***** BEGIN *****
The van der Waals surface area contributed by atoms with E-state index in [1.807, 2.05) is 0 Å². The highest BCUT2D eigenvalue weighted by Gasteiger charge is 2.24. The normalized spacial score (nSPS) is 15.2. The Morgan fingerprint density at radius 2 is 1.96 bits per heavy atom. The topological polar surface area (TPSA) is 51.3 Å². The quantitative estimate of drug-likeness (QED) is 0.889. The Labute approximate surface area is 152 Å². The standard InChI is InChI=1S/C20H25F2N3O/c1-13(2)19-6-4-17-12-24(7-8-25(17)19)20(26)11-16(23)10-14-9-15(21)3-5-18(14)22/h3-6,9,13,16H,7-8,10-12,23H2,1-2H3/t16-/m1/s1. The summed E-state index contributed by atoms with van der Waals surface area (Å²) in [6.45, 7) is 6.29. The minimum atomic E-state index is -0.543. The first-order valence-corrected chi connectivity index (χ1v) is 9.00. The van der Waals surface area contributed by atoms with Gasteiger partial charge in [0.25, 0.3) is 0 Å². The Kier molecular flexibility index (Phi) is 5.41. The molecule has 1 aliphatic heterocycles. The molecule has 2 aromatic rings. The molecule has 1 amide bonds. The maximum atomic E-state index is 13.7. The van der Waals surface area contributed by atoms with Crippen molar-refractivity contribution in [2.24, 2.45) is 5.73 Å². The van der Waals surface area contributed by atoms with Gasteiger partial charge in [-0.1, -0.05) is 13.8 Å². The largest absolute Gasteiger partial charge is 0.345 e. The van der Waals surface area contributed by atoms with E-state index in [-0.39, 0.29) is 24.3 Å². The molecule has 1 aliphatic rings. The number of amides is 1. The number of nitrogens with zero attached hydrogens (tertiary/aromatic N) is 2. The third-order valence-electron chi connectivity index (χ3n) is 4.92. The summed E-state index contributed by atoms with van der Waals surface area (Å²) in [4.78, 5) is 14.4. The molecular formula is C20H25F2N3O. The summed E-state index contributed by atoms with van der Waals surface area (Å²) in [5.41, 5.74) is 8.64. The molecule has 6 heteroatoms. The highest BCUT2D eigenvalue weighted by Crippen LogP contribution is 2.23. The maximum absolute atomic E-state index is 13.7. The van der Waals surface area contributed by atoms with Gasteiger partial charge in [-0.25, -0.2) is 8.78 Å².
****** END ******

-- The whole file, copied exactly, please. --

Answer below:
The van der Waals surface area contributed by atoms with E-state index in [1.807, 2.05) is 0 Å². The highest BCUT2D eigenvalue weighted by Gasteiger charge is 2.24. The normalized spacial score (nSPS) is 15.2. The Morgan fingerprint density at radius 2 is 1.96 bits per heavy atom. The topological polar surface area (TPSA) is 51.3 Å². The quantitative estimate of drug-likeness (QED) is 0.889. The Labute approximate surface area is 152 Å². The standard InChI is InChI=1S/C20H25F2N3O/c1-13(2)19-6-4-17-12-24(7-8-25(17)19)20(26)11-16(23)10-14-9-15(21)3-5-18(14)22/h3-6,9,13,16H,7-8,10-12,23H2,1-2H3/t16-/m1/s1. The summed E-state index contributed by atoms with van der Waals surface area (Å²) in [6.45, 7) is 6.29. The minimum atomic E-state index is -0.543. The first-order valence-corrected chi connectivity index (χ1v) is 9.00. The van der Waals surface area contributed by atoms with Gasteiger partial charge in [0.25, 0.3) is 0 Å². The Kier molecular flexibility index (Phi) is 5.41. The molecule has 1 aliphatic heterocycles. The molecule has 2 aromatic rings. The molecule has 1 amide bonds. The maximum atomic E-state index is 13.7. The van der Waals surface area contributed by atoms with Crippen molar-refractivity contribution in [2.24, 2.45) is 5.73 Å². The van der Waals surface area contributed by atoms with Gasteiger partial charge in [-0.1, -0.05) is 13.8 Å². The largest absolute Gasteiger partial charge is 0.345 e. The van der Waals surface area contributed by atoms with E-state index in [-0.39, 0.29) is 24.3 Å². The molecule has 1 aliphatic rings. The number of amides is 1. The number of nitrogens with zero attached hydrogens (tertiary/aromatic N) is 2. The third-order valence-electron chi connectivity index (χ3n) is 4.92. The summed E-state index contributed by atoms with van der Waals surface area (Å²) in [4.78, 5) is 14.4. The molecular formula is C20H25F2N3O. The summed E-state index contributed by atoms with van der Waals surface area (Å²) in [5.41, 5.74) is 8.64. The molecule has 6 heteroatoms. The highest BCUT2D eigenvalue weighted by Crippen LogP contribution is 2.23. The maximum absolute atomic E-state index is 13.7. The van der Waals surface area contributed by atoms with Gasteiger partial charge in [-0.25, -0.2) is 8.78 Å².